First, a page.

Justin R. Muehlmeyer
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Exclusive or Non-Exclusive? Understanding the Best License for Your Business
Your intellectual property licensing arrangement is one of the most important decisions you will make concerning your business. The first big question about the licensing deal is whether it will be exclusive or non-exclusive. Each category has its advantages and disadvantages. In the end, the decision turns on what is the best fit for you given the nature of the intellectual property, the market you operate in, and your capabilities.
An exclusive license grants the licensee singular permission to exploit the intellectual property in question. No other entity, including the party granting the license (the licensor), is allowed to use the intellectual property covered by the license unless specific carve-outs are included in the agreement.
Non-exclusive licenses grant the licensee rights in the intellectual property but also allow the licensor rights to exploit the intellectual property in question – including granting licenses to other entities. In general, non-exclusive licensees face competition from other licensees.
By nature, exclusive licenses grant more rights than non-exclusive licenses and usually address a number of contractual obligations regarding the IP, including registration/prosecution, defense, and enforcement of the intellectual property rights. To accommodate the risk the licensor takes on in giving up their right to commercialize the intellectual property, exclusive licenses tend to also obligate the licensee to meet certain development milestones, commercialization milestones and/or sales minimums. Exclusive licenses are appealing to most licensees because they are essentially operating a monopoly on the intellectual property, and appealing to most licensors because they can command premium compensation for granting such licenses because they are typically giving up the right to commercialize it themselves.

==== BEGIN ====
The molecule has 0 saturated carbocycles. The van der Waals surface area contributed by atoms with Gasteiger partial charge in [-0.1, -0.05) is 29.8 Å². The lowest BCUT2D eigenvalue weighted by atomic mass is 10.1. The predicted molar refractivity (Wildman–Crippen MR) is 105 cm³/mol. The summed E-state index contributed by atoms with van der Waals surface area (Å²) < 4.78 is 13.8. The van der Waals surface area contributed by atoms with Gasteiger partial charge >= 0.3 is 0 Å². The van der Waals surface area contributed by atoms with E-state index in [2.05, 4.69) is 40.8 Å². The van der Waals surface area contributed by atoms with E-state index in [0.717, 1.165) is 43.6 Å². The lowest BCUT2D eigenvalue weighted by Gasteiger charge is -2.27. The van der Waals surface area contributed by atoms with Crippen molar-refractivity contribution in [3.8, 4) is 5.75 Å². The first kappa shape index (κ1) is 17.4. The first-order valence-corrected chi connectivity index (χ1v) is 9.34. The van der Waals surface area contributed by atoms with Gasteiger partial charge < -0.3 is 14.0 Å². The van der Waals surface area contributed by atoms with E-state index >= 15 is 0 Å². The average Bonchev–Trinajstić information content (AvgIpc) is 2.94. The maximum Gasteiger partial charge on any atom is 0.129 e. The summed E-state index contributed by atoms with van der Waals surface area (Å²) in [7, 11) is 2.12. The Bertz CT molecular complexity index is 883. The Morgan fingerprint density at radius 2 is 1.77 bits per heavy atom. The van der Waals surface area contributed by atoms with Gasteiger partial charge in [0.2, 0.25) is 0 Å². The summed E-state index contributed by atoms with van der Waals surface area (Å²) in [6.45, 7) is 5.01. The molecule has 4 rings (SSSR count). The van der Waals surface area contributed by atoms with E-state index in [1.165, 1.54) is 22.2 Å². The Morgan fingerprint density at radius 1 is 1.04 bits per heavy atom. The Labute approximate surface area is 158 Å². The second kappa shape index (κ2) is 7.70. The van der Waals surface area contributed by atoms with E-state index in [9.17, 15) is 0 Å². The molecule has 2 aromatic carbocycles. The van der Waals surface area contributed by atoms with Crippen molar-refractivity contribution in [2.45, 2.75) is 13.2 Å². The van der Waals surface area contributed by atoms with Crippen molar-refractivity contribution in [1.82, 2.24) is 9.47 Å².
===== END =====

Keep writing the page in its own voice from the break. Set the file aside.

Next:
However, non-exclusive licenses may ultimately be more lucrative and advantageous for the licensor in the long term. Non-exclusive licenses allow more latitude in the number of licenses granted while allowing the licensor to retain the rights to further develop and exploit its own intellectual property. Non-exclusive arrangements tend to go well for intellectual property that can be exploited happily by many parties and/or that do not require serious investment to market.
Non-exclusive licenses may also be beneficial to end users of products developed around the licensed intellectual property – through competition. Competing entities are naturally motivated to modify and refine products and services for improved performance, with those products and services perceived to be superior enjoying an advantage. The licensee that beats its competitors to market enjoys a head start on other competitors.
Ultimately, there is no one-size-fits-all approach to the question of licensing exclusivity. Each business must determine whether an exclusive licensing agreement is worth paying a premium price for, or whether it would be sufficient to obtain guarantees of limited competition within a specific geographic area or industry often at a much lower price tag.